Report on a Study of Non-Military Defense

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A report on nonmilitary defense that considers such problems as population shelters, long-term fallout, economic recuperation, possible nonmilitary defense programs, and interactions with other aspects of national defense. The study was initiated in the belief that nonmilitary defense measures, if they could be made effective in protecting the civilian population, economy, and institutions of the United States, might make two significant contributions to the national defense. First, they might alleviate the catastrophe of a nuclear attack and, if military victory were attained, they might provide a reasonable chance that the United States as a nation could survive. Second, they might increase U.S. freedom of action in conducting peacetime foreign policy and in implementing a broad deterrence strategy.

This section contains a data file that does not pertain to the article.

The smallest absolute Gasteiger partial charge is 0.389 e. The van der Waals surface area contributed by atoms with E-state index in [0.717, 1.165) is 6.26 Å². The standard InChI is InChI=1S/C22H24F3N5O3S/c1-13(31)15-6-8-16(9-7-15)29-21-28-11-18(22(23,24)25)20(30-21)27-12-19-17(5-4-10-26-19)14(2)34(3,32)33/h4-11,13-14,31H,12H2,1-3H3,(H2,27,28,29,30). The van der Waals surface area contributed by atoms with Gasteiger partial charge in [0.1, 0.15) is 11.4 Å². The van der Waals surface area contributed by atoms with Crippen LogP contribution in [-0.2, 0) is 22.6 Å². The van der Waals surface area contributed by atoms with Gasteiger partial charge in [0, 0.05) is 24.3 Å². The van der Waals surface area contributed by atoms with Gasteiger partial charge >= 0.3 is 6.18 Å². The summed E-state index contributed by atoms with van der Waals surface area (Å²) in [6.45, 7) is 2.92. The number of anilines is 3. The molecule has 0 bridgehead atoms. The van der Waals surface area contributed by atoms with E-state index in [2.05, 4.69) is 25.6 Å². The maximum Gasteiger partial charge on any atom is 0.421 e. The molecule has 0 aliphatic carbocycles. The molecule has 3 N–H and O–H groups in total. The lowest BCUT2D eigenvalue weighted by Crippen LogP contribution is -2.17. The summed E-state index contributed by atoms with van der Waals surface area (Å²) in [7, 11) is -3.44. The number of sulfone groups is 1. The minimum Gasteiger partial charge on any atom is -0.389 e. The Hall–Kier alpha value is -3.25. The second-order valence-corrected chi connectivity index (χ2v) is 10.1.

This report is part of the RAND Corporation report series. The report was a product of the RAND Corporation from 1948 to 1993 that represented the principal publication documenting and transmitting RAND's major research findings and final research.

This research in the public interest was supported by RAND, using discretionary funds made possible by the generosity of RAND's donors, the fees earned on client-funded research, and independent research and development (IR&D) funds provided by the Department of Defense.

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